And it is even more true at the presidential level. President Barack Obama was eloquent and empathetic after meeting with victims and their families, but he backed off making any proposals for new gun control laws.
Mitt Romney also was quick to cite scripture and communicate his sorrow in the hours after the attacks, but he was firm in his insistence that no new guns laws were needed. Gun violence and gun laws seem oddly and unrealistically disconnected when it comes to political discussion.
What's particularly hypocritical about these stands is that both men backed assault weapons bans in the past.
As governor of Massachusetts, Romney signed an assault weapons ban into law. As a candidate for president, Obama said he would push for a restoration of the assault weapons ban achieved by President Bill Clinton but which expired in 2004. Now? Crickets.
Presumably, what's changed is not their personal beliefs but the politics. Mitt Romney did a signature flip-flop on this social issue because no Republican believes they can win their party's nomination without full genuflection at the altar of the NRA. Obama's position can also be ascribed to presidential politics -- the Obama campaign can't afford to lose a single persuadable vote in swing states such as Colorado, Nevada and Ohio.
Moreover, Obama's stance on guns is complicated by the typical competition between fear-mongering and facts. Despite the fact that Obama has in some cases loosened gun laws -- such as signing legislation allowing people to carry firearms into national parks -- the far right has been pushing the fright-wing fantasy that he is hell-bent on banning all guns via a U.N. small-arms treaty or some other nefarious plot.
But the conventional wisdom in Washington -- that this is a settled debate -- is a fiction. A new poll by the Republican pollster Frank Luntz for Mayors Against Illegal Guns found that:
-- 74% of NRA members and 87% of non-NRA gun owners support criminal background checks for anyone purchasing a gun.
-- 74% of NRA members think that concealed carry permits should be granted only to applicants who have completed gun safety training and 75% believe that such permits should be granted to people who have not committed violent misdemeanors, including assault.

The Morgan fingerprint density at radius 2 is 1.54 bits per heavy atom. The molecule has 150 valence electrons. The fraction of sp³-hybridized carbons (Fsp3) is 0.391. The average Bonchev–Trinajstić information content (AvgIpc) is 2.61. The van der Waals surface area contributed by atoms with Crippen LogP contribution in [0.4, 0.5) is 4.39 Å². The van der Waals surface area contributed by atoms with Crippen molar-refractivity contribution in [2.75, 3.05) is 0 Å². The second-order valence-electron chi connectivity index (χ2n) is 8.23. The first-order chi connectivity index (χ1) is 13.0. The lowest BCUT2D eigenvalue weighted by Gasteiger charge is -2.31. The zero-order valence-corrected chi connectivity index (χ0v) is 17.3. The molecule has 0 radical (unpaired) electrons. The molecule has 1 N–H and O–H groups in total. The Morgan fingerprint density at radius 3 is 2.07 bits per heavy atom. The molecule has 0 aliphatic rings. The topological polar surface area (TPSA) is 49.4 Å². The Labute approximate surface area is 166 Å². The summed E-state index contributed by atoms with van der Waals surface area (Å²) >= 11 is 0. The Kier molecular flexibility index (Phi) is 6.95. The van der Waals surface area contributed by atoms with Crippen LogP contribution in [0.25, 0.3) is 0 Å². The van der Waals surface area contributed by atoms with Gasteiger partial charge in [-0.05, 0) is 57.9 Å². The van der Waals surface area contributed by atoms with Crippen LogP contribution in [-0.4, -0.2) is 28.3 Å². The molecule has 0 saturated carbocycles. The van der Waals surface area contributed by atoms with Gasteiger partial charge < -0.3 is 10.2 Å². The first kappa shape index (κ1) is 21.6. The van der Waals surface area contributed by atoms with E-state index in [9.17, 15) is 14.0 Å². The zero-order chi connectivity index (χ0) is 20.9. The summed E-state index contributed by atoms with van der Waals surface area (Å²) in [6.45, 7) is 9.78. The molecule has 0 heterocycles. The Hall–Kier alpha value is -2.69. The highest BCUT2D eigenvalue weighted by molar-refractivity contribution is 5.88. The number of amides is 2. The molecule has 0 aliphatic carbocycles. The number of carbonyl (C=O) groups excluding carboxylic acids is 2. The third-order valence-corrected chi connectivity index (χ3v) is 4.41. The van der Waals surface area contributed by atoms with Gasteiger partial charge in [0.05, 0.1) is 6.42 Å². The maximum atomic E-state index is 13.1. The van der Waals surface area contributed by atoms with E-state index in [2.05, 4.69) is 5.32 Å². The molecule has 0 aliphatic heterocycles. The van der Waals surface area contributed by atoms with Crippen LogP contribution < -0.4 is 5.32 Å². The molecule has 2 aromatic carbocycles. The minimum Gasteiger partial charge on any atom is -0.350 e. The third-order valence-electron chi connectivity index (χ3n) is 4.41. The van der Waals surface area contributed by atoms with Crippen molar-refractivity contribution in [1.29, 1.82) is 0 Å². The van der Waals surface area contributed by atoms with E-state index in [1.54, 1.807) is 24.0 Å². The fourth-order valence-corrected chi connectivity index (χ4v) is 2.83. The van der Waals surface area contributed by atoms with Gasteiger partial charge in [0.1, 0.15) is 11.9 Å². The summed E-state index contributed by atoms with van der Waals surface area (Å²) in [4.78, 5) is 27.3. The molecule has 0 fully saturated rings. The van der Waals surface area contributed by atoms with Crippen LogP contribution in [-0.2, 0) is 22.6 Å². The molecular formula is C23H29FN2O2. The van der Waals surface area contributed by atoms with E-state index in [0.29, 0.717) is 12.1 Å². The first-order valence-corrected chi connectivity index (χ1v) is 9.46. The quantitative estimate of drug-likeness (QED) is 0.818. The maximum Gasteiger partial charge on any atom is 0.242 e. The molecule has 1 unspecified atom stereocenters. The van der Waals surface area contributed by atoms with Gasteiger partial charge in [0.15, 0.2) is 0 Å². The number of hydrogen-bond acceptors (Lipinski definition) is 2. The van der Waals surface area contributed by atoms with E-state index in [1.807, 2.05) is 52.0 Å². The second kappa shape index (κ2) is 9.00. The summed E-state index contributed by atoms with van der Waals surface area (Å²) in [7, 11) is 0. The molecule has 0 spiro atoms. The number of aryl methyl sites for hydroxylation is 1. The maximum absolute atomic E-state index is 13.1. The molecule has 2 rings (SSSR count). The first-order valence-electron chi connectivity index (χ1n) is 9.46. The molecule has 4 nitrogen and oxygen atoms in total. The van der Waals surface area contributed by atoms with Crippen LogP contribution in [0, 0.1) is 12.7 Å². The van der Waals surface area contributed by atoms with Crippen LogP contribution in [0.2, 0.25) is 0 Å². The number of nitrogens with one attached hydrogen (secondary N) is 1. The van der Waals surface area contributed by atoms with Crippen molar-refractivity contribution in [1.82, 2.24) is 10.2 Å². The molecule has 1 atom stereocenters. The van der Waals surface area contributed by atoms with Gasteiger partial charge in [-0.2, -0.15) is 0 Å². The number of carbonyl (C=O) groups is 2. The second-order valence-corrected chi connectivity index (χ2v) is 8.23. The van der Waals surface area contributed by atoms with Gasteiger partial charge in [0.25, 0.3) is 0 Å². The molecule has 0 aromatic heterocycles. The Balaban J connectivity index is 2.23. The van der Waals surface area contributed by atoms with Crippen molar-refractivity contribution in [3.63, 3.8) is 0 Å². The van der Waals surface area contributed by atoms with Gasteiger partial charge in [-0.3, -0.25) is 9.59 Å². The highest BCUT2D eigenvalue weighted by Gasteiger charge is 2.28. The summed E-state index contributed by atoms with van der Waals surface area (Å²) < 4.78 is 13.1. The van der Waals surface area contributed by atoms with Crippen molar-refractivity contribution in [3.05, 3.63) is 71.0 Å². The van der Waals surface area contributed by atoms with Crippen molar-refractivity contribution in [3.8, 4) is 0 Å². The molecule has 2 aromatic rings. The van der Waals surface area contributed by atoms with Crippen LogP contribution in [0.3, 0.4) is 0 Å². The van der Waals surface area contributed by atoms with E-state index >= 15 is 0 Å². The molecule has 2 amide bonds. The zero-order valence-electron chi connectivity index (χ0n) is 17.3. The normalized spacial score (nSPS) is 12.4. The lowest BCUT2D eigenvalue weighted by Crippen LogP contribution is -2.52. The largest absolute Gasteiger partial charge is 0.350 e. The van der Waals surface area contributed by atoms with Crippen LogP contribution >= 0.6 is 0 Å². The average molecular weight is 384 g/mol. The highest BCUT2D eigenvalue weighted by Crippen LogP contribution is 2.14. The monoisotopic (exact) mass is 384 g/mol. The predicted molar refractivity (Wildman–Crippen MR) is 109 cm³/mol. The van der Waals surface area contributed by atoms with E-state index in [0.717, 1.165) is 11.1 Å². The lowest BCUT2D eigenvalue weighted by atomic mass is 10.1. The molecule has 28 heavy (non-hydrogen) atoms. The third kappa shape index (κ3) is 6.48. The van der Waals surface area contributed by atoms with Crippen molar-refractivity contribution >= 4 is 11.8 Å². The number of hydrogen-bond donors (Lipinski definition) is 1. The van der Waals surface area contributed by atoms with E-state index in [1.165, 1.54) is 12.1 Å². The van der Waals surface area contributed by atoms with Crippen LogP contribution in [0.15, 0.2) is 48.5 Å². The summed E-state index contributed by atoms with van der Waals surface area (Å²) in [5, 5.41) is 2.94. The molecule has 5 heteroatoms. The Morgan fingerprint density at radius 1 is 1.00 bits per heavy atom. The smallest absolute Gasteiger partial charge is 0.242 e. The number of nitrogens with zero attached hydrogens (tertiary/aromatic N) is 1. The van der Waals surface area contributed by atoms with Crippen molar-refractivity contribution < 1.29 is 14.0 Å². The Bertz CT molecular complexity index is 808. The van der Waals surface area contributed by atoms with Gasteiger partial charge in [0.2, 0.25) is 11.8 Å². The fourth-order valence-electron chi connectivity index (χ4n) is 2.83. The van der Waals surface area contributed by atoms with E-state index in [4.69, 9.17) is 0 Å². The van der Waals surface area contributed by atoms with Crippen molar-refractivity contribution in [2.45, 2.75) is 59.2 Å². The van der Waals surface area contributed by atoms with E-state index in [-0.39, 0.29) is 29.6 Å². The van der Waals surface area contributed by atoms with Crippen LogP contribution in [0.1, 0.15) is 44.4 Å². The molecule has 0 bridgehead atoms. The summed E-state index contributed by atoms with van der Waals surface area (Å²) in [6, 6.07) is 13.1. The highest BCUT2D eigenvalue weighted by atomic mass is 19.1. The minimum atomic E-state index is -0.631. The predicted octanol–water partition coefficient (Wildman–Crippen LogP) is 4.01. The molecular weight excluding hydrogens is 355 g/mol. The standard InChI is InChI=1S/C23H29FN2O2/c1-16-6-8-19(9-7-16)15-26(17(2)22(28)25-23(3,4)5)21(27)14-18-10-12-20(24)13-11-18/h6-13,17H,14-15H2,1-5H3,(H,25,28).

-- In addition, 71% of NRA members back the idea that people on terror watch lists should be barred from buying guns (duh), and 65% believe that gun owners should be required to alert police in the event of lost and stolen guns.
The point is that there is plenty of room for discussion on gun policy post-Aurora and plenty of room for defining the common ground around reasonable restrictions that gun-owners and advocates can agree on. This is not settled policy and not the third-rail politicians pretend it is. That narrative is unrelated to the facts.
There is no reason we can't increase background checks, ban people on a terrorist watch list from buying guns and make it more difficult for people to buy 100-drum magazines that have no function except to kill as many people as possible as fast as possible.
This all falls under common sense and the kind of reasonable restrictions set out by the Supreme Court in their Heller decision. Having this civic conversation is a rational response to a mass killing -- it can be done respectfully and thoughtfully and well within the realm of "reasonable restrictions" that do not impede on the Second Amendment.
All that is required is political courage -- and that can be encouraged by speaking up.
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The opinions expressed in this commentary are solely those of John Avlon.